by Friar Thomas Bacon (David Moreno)
Orignally published in the November 1999, A.S. XXXIV issue of the Dragonflyre, a publication of the Barony of Vatavia.

Recently I read a report about how one branch of Lutherans and the Catholic Church were about to sign a concordat that resolved a number of differences between them. This in of itself is not all that earthshaking. There have been many such dialogs over the past decade. What did catch my eye was that they signed it on the anniversary of Luther's posting of his 95 theses: October 31, Halloween. I though it a bit ironic that a holiday so given to things unchristian was so prominent a milestone in Christian history. That got me to thinking about what those theses were. Normally I avoid the Reformation as it informs more on modern sensibilities then those medieval. Nevertheless it plays a major role at the end of the period. So here is the fuss that started it all.

The act of Luther posting these theses is dramatic only in the light of ensuing events. What Luther posted was an invitation to an academic discussion of the 95 points listed. It was nailed to the church door because that was where notices of this nature were posted, much like the posters found taped to the doors of the Student Union on many colleges. He posted them in response to being denounced by Johann Tetzel when Luther refused to attest to the efficacy of the indulgences he was selling. Nor was the date by chance, as the next day, "All Saints Day", featured a display of relics, and so insured a crowd. To further insure disseminating his challenge, he had the theses printed in German and circulated.

The 95 theses are not 95 separate issues. What these theses are were topic sentences of paragraphs. The central theme being the selling of indulgences. His disagreement was not with the concept of indulgences, or that the Pope could grant them. What he objected to was the extravagant claims being made about the scope the indulgences covered, particularly about the remission of sin without penance or covering those dead. And he made it a point to indemnify the Pope from these abuses.

Indulgences are an old tradition in the church, though they first came to prominence during the First Crusade when they were used as a recruiting aid. They were later used to raise revenue for various causes. In 1517 the cause was the expansion and repair of St. Peter's Basilica in Rome. Ironically the Pope who promulgated the indulgence inherited the project from his predecessor was not enamored with it. But as the old basilica was beyond repair, for the prestige of the Church he continued with it.

In practice the system of indulgences was as follows. The Pope would authorize indulgences for a set purpose. While, in theory, this was strictly an internal church matter, in practice, reality required others to be given a cut of the sales. Either so they would allow the indulgences to be sold, or for debts to be paid off. The Archbishop of Luther's region was very much in debt, and a representative of the Fuggers banking concern accompanied the Archbishop's agents to audit the proceeds. This created the circumstances that created the "hard sell" that so provoked Luther.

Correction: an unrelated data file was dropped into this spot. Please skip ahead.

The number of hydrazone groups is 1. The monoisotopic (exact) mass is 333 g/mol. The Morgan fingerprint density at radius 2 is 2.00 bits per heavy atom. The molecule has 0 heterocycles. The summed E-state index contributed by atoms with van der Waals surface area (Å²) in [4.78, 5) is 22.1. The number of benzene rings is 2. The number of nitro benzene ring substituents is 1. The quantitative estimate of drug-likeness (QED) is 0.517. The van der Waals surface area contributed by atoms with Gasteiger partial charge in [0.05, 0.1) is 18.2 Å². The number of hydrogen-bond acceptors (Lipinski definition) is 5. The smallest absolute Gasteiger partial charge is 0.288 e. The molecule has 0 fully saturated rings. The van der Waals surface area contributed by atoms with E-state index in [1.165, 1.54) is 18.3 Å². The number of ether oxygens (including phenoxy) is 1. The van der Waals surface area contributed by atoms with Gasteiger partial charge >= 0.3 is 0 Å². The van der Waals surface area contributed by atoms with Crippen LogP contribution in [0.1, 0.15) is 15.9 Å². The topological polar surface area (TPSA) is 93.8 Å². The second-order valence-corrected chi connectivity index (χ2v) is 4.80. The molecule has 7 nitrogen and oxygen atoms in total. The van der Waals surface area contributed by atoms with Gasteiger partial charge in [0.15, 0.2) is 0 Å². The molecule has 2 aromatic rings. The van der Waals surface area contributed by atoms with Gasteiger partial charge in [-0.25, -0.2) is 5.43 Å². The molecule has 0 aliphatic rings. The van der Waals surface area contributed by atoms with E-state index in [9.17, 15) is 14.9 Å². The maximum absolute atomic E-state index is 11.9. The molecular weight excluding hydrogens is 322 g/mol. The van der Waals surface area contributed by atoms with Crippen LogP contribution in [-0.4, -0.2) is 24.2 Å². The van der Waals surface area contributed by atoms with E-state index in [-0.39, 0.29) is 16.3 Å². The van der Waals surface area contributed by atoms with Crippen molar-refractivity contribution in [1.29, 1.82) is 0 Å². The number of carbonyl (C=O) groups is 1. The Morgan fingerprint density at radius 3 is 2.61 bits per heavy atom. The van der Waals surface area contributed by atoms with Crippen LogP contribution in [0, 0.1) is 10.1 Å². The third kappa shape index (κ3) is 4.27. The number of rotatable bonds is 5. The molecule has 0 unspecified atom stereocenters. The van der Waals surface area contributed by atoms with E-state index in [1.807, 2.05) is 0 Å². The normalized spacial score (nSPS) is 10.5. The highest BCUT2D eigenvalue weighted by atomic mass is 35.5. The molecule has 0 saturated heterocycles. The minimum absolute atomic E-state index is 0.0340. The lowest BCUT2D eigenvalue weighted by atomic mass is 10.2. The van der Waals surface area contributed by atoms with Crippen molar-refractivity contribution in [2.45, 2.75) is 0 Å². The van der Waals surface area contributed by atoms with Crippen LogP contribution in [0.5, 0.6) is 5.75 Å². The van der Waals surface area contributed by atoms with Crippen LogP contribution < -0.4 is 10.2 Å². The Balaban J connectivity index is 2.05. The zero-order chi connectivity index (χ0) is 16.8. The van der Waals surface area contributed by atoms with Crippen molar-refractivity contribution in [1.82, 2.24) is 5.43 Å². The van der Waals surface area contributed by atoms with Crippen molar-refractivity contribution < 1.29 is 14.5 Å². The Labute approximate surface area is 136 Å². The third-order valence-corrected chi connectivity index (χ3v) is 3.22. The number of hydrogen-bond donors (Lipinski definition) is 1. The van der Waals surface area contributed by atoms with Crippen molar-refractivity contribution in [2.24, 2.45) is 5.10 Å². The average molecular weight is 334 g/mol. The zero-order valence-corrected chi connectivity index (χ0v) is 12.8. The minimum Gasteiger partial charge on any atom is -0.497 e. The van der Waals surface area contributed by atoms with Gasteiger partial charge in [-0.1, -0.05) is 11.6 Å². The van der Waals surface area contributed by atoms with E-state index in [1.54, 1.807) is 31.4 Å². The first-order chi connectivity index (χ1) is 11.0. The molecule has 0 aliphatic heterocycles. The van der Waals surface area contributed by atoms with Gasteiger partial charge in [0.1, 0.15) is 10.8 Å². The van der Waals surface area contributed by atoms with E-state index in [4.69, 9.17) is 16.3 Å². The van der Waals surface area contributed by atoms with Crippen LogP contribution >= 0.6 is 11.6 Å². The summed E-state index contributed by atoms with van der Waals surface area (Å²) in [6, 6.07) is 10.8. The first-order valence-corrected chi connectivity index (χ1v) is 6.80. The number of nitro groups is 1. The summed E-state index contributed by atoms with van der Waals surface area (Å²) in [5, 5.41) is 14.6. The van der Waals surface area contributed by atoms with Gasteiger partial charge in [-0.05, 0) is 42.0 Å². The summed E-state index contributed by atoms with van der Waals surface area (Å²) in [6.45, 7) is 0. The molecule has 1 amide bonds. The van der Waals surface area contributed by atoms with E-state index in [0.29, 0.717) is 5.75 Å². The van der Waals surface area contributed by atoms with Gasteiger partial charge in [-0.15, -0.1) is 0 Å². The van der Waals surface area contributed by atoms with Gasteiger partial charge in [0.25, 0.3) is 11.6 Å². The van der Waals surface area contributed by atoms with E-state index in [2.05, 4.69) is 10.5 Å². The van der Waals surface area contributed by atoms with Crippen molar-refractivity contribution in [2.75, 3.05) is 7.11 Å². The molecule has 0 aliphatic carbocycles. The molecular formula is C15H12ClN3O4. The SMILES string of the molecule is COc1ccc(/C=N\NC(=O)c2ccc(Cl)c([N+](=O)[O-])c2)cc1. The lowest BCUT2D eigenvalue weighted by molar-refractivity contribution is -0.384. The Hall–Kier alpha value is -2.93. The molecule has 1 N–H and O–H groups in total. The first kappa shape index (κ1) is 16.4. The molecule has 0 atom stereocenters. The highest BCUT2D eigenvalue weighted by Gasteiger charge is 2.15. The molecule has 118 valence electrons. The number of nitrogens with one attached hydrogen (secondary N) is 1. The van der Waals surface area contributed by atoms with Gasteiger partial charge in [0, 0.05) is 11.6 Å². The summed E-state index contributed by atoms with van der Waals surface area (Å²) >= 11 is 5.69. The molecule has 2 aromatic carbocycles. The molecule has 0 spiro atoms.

Initially, Luther had no intention to start a revolution. He became more radical after the Church attacked him. His interest was realigning the Church's actions with its ideals. But throughout the Middle Ages, many a group was branded heretical for such an effort. And with its revenue stream threaten, the Church acted no differently to Luther then it did to these others. The difference in outcome was the result of Luther's time and place.

Germany was part of the Holy Roman Empire. But in reality it was a loose collection of quasi-independent principalities, each jealously guarding its privileges. The emperor was Charles V, who just ascended the throne. Charles also held the crown of Spain, and had large holdings in Italy. While a capable leader, these extensive holdings left with too many distractions and too many enemies to allow him to effectively deal with Luther's growing supporters. The source of Luther's support among the princes was that his attacks against Rome feed their sense of German nationalism.

Also helping was the invention of the printing press. With it, Luther and his compatriots could quickly and widely spread his ideas. Various other social trends resonated with Luther's ideas creating an unstoppable movement. Middle class merchants responded to Luther's ideas of self-discipline and self-reliance. Political dissidents saw a way to reform society, while many clergy cheered the attacks on Church corruption. It was a long way from an academic disagreement about indulgences.

While Luther is the central figure in the development of the Protestant Reformation, it would be a mistake to make him the source. Even if he hadn't nailed those theses to that door, it was only a matter of time before someone else did something similar. Many of the key ideas and themes where not original to him. His genius was in putting them together elegantly and forcefully. Many of the details of Protestantism would have played out differently, but the Reformation had become inevitable. It just needed a spark. In this case, a spark of some 95 sentences.



Burgess, Stanley M. The Holy Spirit; Medieval, Roman Catholic, and Reformation Traditions. Peabody: Hendrickson Publishers, 1997.

Durant, Will. The Reformation: A history of European Civilization from Wyclif to Calvin, 1300-1564. New York: Simon & Schuster, 1957.

The European Emergence: AD 1500-1600. New York: Time-Life Books, 1989.

Hale, John. The Civilization of Europe in the Renaissance. New York: Atheneum, 1994.


Copyright © 1997 - present His Lordship Friar Thomas Bacon (David Moreno). All rights reserved.

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